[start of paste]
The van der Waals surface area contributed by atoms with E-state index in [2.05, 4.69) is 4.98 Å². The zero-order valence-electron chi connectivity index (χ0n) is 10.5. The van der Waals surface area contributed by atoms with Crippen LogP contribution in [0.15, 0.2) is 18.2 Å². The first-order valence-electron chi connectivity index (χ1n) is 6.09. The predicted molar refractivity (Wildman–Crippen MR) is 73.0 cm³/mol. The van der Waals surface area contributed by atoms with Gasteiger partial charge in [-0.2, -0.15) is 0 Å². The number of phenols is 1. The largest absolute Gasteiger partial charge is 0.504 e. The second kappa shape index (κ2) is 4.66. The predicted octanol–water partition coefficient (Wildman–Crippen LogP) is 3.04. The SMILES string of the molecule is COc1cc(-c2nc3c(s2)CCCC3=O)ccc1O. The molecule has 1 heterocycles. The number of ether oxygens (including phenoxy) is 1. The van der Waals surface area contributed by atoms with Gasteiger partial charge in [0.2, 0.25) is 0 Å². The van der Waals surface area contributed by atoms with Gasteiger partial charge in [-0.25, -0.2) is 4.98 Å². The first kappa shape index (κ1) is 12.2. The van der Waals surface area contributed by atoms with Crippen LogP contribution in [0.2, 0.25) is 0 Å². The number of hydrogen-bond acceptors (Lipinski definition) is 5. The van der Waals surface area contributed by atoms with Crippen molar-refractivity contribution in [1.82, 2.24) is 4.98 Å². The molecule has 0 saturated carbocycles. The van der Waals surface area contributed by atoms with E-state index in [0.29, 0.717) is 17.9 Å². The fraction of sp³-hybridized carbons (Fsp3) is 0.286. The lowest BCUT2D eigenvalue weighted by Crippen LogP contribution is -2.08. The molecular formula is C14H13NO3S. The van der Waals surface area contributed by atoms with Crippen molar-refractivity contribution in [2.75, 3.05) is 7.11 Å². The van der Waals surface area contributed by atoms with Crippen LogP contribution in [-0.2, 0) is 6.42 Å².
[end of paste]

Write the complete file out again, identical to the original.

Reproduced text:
The van der Waals surface area contributed by atoms with E-state index in [2.05, 4.69) is 4.98 Å². The zero-order valence-electron chi connectivity index (χ0n) is 10.5. The van der Waals surface area contributed by atoms with Crippen LogP contribution in [0.15, 0.2) is 18.2 Å². The first-order valence-electron chi connectivity index (χ1n) is 6.09. The predicted molar refractivity (Wildman–Crippen MR) is 73.0 cm³/mol. The van der Waals surface area contributed by atoms with Gasteiger partial charge in [-0.2, -0.15) is 0 Å². The number of phenols is 1. The largest absolute Gasteiger partial charge is 0.504 e. The second kappa shape index (κ2) is 4.66. The predicted octanol–water partition coefficient (Wildman–Crippen LogP) is 3.04. The SMILES string of the molecule is COc1cc(-c2nc3c(s2)CCCC3=O)ccc1O. The molecule has 1 heterocycles. The number of ether oxygens (including phenoxy) is 1. The van der Waals surface area contributed by atoms with Gasteiger partial charge in [0.2, 0.25) is 0 Å². The van der Waals surface area contributed by atoms with Gasteiger partial charge in [-0.25, -0.2) is 4.98 Å². The first kappa shape index (κ1) is 12.2. The van der Waals surface area contributed by atoms with Crippen LogP contribution in [0.2, 0.25) is 0 Å². The number of hydrogen-bond acceptors (Lipinski definition) is 5. The van der Waals surface area contributed by atoms with Crippen molar-refractivity contribution in [1.82, 2.24) is 4.98 Å². The molecule has 0 saturated carbocycles. The van der Waals surface area contributed by atoms with E-state index in [0.29, 0.717) is 17.9 Å². The fraction of sp³-hybridized carbons (Fsp3) is 0.286. The lowest BCUT2D eigenvalue weighted by Crippen LogP contribution is -2.08. The molecular formula is C14H13NO3S. The van der Waals surface area contributed by atoms with Crippen molar-refractivity contribution in [2.75, 3.05) is 7.11 Å². The van der Waals surface area contributed by atoms with Crippen LogP contribution in [-0.2, 0) is 6.42 Å².